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West Jordan • The young Herriman man who let loose a can of pepper spray in a Riverton Wal-Mart in September didn't mean for anyone to get hurt. He was just fooling around, he said.
But as a result of the prank, the store shut down, dozens of people poured into a makeshift triage set up in the parking lot, nearly 80 customers and employees were injured, and two were hospitalized.
Jordan Ryan Crane, 20, was sentenced Thursday to serve five years of probation, repay damage incurred by Wal-Mart and those who were hospitalized as a result of the incident and stay out of all Wal-Mart stores for the next five years.
At the time of sentencing, the amount of restitution owed stood at about $147,000 an amount that defense attorneys said would take Crane nearly 16 years to repay.
Crane could have been sent to jail for up to one year for each misdemeanor count to which he pleaded guilty: recklessly causing a catastrophe, obstruction of justice and surreptitiously administering pepper spray.
But 3rd District Judge Terry Christiansen said he believed Crane did not act with malicious intent, and felt the six days Crane spent in jail following his arrest was punishment enough.
According to charging documents, Crane entered the Wal-Mart at 3502 S. Hamilton View on Sept. 15 with his girlfriend, Madison Valorie Durrant, 20.
At some point, Crane removed a canister containing Durrant's "jogger spray" from her purse and wandered the store spraying it at random, the documents state. Authorities said video surveillance showed that Crane kept the canister down by his side and sprayed it behind him as he looked around.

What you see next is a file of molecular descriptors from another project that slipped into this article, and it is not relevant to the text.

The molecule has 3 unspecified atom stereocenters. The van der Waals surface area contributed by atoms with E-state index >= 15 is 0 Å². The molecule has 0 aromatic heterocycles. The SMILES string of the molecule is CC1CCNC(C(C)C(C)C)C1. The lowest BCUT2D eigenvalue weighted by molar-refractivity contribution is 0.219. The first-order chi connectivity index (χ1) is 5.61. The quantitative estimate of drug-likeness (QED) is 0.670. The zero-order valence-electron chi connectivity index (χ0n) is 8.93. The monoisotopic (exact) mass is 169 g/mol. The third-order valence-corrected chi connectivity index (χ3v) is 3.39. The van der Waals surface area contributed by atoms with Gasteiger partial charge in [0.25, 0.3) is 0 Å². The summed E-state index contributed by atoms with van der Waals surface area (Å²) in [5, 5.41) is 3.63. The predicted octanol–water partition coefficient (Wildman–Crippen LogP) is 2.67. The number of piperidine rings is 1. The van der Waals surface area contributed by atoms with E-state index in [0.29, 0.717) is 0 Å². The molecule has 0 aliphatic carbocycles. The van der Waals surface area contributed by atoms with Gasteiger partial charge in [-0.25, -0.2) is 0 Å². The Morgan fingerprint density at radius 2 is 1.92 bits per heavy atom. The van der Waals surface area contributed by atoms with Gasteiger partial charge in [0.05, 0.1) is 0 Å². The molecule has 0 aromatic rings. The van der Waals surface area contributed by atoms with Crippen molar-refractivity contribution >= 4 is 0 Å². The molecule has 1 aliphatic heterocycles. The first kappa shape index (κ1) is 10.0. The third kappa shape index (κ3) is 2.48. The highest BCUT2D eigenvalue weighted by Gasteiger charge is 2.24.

It was not clear what inspired these shenanigans. When asked Thursday what he was thinking on that September day, Crane shrugged.
"I was just being childish, I guess," he said. "I wasn't using my head."
Eventually, police said, Durrant took the canister from Crane and put it back into her purse. When the two drove away in Durrant's vehicle, Durrant told Crane to throw the canister out the window along the Bacchus Highway, the documents state.
Durrant, who attended Crane's sentencing Thursday, pleaded guilty in January to third-degree felony obstruction of justice for her part in the pepper-spray incident, but she is working to have the charge dismissed by completing 100 hours of community service and repaying costs to the court.
After Thursday's hearing, Crane expressed gratitude toward the court and remorse for his actions.
"I never meant to hurt those people," he said. "I feel terrible. Really terrible."